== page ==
In Memory of Margaret Baxtresser

Margaret Baxtresser
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Maid with the Flaxen Hair
Performed by Margaret Baxtresser

Click here to to view the program from Margaret’s memorial service.

Click here to read ‘Margaret Baxtresser: A passion for music and life’ an editorial from the Beacon Journal on June 12th.

Click here to read ‘Mourning a nurturing friend in music ed’ an article from the Beacon Journal on June 10th.

Click here to read ‘Margaret Baxtresser: A life in tune’ an article from the Beacon Journal last fall.

This rememberance begins with tribute articles originally posted on the web site where Mrs. Baxtresser's Debussy program was promoted.

Please check back. As 2010 advances, this site will be redesigned to provide a more complete chronicle of Mrs. Baxtresser's life.

Here is the beautifully written obituary by Elaine Guregian.


Akron pianist Margaret Baxtresser dies
Colleagues remember former Kent State instructor as ‘best of the best musicians’
By Elaine Guregian
Beacon Journal music writer

Music was not just a profession for Akron pianist Margaret Baxtresser. It was who she was, and what she gave to others.

Mrs. Baxtresser, 82, suffered a stroke Monday morning while exercising in her physical therapy class. With her death Tuesday night at Akron General Medical Center, “the cultural life of Akron has been greatly diminished,” said friend Marcianne Herr.

Mrs. Baxtresser was respected for her musicianship and a concert career that took her around the world. She taught piano at Kent State University from 1966 until her retirement in 1991, and remained close to her colleagues at Kent. Last winter, she traveled to New York to help choose a new grand piano for the music school, and she was the featured soloist at the dedication ceremony.

Mrs. Baxtresser had a knack for bringing people together and getting things done. Former Tuesday Musical President Betty Sloan was impressed that Mrs. Baxtresser, “the best of the best musicians, was willing to get in there and work for the organization at the nitty-gritty level.”

“Margaret worked so hard at everything she committed herself to. That served as such an example to us. All of us were willing to go that extra mile because Margaret went that extra mile,” said Barbara Feld, a friend and colleague at Tuesday Musical for more than 20 years.

Mrs. Baxtresser motivated people by believing in them, said Feld, general manager of Tuesday Musical. “She had such complete trust and confidence in a person’s abilities. She knew you could do it. She embraced us all like a mother.”

“I’ve never known anyone so generous with her talents and her love,” said Herr, a former Tuesday Musical president. “She gave everything she had. In return, she has the love of so many people.”

Margaret Barthel was born June 10, 1922, in Detroit. She showed early promise as a pianist and made her professional debut with the Detroit Symphony Orchestra at age 13.

She performed with internationally recognized ensembles, including the Chicago Symphony and the Cleveland Orchestra. Her career took her to such cities as London, Berlin and Amsterdam as well as to Japan, Korea, Hong Kong, Malaysia and Vietnam for performances and master classes.

Locally, Mrs. Baxtresser performed as a soloist with the Akron Symphony Orchestra. During the 1970s, she also was part of the Cuyahoga Valley Arts Ensemble. In recent years, she had been a member of the Seneca Trio, with Northeast Ohio violinist Marcia Ferritto and cellist Diane Mather.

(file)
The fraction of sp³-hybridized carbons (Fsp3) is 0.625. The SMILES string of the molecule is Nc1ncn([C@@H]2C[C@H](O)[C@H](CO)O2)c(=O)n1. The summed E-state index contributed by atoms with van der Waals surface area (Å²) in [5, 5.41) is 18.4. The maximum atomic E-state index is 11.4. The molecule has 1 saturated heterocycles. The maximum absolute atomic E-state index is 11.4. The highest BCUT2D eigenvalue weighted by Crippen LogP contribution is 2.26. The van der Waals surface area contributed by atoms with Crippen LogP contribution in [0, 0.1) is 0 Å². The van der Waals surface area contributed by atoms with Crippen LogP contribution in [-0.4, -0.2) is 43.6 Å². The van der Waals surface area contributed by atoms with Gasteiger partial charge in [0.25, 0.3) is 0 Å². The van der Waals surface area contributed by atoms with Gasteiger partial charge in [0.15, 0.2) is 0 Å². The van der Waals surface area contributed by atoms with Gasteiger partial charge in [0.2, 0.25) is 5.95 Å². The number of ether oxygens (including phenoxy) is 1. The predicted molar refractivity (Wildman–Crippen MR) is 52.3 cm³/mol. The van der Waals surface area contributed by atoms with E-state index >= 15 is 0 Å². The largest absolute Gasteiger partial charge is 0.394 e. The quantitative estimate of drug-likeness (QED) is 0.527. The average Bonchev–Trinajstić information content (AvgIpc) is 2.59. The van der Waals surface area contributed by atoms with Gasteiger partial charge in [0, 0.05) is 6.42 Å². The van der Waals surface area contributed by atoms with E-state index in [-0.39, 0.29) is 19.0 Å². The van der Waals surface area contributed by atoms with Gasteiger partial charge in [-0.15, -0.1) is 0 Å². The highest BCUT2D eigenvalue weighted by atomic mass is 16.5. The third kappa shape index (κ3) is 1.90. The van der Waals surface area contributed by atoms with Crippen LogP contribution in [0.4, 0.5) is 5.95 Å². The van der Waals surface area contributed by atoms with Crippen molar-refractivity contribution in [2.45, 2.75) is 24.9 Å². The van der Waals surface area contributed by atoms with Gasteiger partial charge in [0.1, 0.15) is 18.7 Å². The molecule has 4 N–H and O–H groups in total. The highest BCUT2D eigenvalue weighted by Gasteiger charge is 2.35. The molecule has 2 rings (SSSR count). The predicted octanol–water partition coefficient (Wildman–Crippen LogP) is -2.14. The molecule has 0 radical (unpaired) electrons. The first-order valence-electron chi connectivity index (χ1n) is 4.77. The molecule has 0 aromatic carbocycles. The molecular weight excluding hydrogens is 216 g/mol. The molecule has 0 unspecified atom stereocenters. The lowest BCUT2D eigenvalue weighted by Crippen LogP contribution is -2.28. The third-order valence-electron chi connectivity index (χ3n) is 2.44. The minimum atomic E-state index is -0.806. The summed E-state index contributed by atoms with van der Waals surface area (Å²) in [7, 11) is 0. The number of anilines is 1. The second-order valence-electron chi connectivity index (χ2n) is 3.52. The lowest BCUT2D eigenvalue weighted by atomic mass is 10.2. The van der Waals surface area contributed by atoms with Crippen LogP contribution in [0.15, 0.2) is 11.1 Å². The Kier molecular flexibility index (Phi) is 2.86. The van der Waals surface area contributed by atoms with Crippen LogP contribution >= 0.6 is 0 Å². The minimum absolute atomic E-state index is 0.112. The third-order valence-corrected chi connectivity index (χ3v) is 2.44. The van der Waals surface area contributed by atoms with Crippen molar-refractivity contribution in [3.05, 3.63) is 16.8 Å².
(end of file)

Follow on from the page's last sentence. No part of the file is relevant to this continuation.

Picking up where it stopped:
Mrs. Baxtresser was a staunch supporter of the Akron Symphony and Tuesday Musical and a member of Akron’s Friends of Music. She presented many programs for children through the Children’s Concert Society.

For decades, her home was the place where musicians and other artists gathered. Often she hosted meetings of groups like Tuesday Musical.

When someone wanted to practice a recital program before presenting it to the general public, Mrs. Baxtresser would invite a friendly group of listeners to her West Akron home. If a musician or someone else connected to the arts community was moving to Akron, Mrs. Baxtresser held a reception to greet him or her.

The Baxtresser home was also the natural gathering place for fond send-offs, like the one that Mrs. Baxtresser and friends held last month for Herr as she prepared to move out of state.

Mrs. Baxtresser’s husband, Earl, died in 1991. She is survived by daughter Jeanne Baxtresser (and son-in-law David Carroll); daughter Suzanne Baxtresser (and son-in-law Steven Wangh); son Earl Baxtresser (and daughter-in-law Judy Baxtresser); son Robert Baxtresser; foster daughters Jane Davenport and Mary Davenport (and foster son-in-law Thomas Lifson); and brother Lee Barthel (and sister-in-law Floy Barthel).

A Celebration of Life will be at 7 p.m. Saturday at Westminster Presbyterian Church, 1250 W. Exchange St., Akron. A reception will follow. In lieu of flowers, contributions may be sent to the Children’s Concert Society, 198 Hill St., Akron, OH 44325-0501.

Mrs. Baxtresser was vital to the end. Wednesday, she had planned to attend a special luncheon where a music collection was to be passed on to a promising young local musician. Friends at Tuesday Musical had asked her to get involved in the effort because she had bequeathed her own large collection to the music conservatory in Hanoi, Vietnam.

Last weekend, she attended a music and dance performance at the University of Akron given by students at the Ohio Conservatory and the UA Dance Institute. Dressed in a vibrant orange jacket, she was as excited as if attending a concert by world-class performers.

“I wouldn’t have missed it,” she said then. That was vintage Margaret Baxtresser. She wouldn’t, and she didn’t.

This obituary was printed by the Akron Beacon Journal on June 9th, 2005.
It was written by Elaine Guregian, the classical music writer for the Akron Beacon Journal.